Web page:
The venerable LA Times still comes to the door on Sunday, or actually, some random driveway within a half mile that the delivery person, bless her soul, thinks somehow belongs to the address on her list. But I am out of the habit of reading it as my news delivery methodology has shifted almost entirely to annoying email forwards of NY Times articles that I can’t open because, like a parent trying to gain control of herself, tells me I have “reached my limit—”. I do want to support journalism, and although I have always had to pay for newspapers, there were always ways to get the free press for free, and I suppose I have been spoiled. But also, when you received a newspaper made from paper, you actually HAD something you could, albeit awkwardly, hold in your hand, and maybe that’s one reason I refuse to pay a dollar a day to subscribe to something I can’t use to start a fire with should it ever get cold enough in California again to need one.
I do occasionally tear open the green plastic wrap covering the LA Times, there presumably because someone had the peculiarly optimistic notion that it might rain again in this desert wasteland. I skim the disappointing headlines, and fall back into my old pattern of seeking out the obituaries.
Oh, sweet death. I know I’m not alone in the arguably macabre habit of seeking out the obituaries, not, as the old joke goes, to see if I had made the list, but to see who else had. To this day, my favorite part of the Academy Awards ceremony isn’t seeing who most successfully lobbied to take home a statuette, but rather the brief montage of the faces who bit the dust in the preceding year. And in the aviation magazines that clutter my house, I have a keen interest in reading about legendary flyers who recently kicked the bucket, usually described with the reassuring undertone that the cause of death had nothing to do with aviation.
I don’t completely understand my preoccupation with obituaries, because I am much better at understanding others’ motivations than my own, though I do think that it has something to do with the fanciful term anticipatory grieving. In reading other people’s obituaries, I feel the pain and angst of grief, but it’s unclear to me how much of that grief is about them and how much is about the anticipation of my own demise. Maybe there’s really no difference after all; we are all both the eggmen and the walrus.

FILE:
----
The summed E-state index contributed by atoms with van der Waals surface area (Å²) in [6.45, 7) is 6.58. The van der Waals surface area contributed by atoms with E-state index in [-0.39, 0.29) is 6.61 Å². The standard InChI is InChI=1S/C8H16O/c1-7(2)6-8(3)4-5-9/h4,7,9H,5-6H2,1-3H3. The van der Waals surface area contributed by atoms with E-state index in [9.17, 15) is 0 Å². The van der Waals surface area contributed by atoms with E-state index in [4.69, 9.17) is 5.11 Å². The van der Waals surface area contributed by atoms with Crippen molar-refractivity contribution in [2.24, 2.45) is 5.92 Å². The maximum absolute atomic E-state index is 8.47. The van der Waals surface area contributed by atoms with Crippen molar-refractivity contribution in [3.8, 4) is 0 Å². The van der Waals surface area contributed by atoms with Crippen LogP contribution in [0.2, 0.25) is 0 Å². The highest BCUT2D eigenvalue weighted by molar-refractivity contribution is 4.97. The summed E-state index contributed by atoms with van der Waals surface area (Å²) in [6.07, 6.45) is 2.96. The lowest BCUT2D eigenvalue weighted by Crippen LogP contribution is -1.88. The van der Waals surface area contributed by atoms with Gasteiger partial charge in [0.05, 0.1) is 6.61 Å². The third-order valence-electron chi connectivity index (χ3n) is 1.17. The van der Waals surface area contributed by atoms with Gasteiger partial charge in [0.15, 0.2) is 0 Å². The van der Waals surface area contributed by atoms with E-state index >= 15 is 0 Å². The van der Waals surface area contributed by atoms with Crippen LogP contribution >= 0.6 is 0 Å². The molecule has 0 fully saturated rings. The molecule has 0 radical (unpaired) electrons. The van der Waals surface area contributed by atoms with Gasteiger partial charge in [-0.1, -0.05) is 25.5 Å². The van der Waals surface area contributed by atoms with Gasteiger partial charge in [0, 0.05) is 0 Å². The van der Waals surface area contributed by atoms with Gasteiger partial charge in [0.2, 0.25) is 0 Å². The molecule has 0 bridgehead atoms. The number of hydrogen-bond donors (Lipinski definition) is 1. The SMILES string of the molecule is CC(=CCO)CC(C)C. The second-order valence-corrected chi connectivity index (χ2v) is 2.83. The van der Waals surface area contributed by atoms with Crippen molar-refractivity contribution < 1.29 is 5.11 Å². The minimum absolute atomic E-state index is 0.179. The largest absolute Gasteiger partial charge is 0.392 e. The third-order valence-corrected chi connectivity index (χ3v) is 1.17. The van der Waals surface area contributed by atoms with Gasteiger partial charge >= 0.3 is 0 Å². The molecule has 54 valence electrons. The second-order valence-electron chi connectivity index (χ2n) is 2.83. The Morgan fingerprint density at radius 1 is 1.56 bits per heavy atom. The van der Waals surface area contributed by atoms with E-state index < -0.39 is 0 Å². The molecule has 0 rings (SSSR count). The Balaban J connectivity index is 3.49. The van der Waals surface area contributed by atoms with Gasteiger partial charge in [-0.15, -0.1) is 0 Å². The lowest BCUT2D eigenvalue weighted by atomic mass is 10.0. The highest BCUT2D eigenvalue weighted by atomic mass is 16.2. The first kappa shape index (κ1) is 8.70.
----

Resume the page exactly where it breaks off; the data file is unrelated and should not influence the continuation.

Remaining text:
Lest you be left with the wrong impression, I don’t believe I am obsessed with death, nor would you necessarily care if I was. Come to think of it, maybe I am, but I would prefer to think it’s more about having a lot of difficulty with aging. I don’t mean to say that it is my body in need of spare parts, but instead it is my mind that may be due for an overhaul.
When I decided to take flying lessons at age 50, I thought I was being clever by asking to be taught by the oldest, most experienced pilot at the school. That was nearly 20 years ago. I have been told I was the last official student of Floyd Jennings. Floyd didn’t actually teach me how to fly, but rather flew next to me for two years while I somehow absorbed from him how to do it. After all, no one taught him how to fly, except perhaps, as he put it, “the seat of my pants.” When I look at the photo of me and him in front of the Cessna 150 I wore after my first solo, he doesn’t look that old, and at the time he was likely younger than I am now. (Cue Bob Dylan?).
I have gotten to that point in my life where those people who taught me in school, the people I would happily call mentors, have either kicked the bucket, are pushing up daisies, bought the farm, or have gone tits up. I am feeling lonelier and lonelier. When I try to find someone to look up to, they’re no longer taller than me. In fact, I can’t see them at all.
My go-to poet, W.S. Merwin, who also died recently and has been an important part of my life, wrote “Now all my teachers are dead except silence.” It’s getting quieter and quieter out there.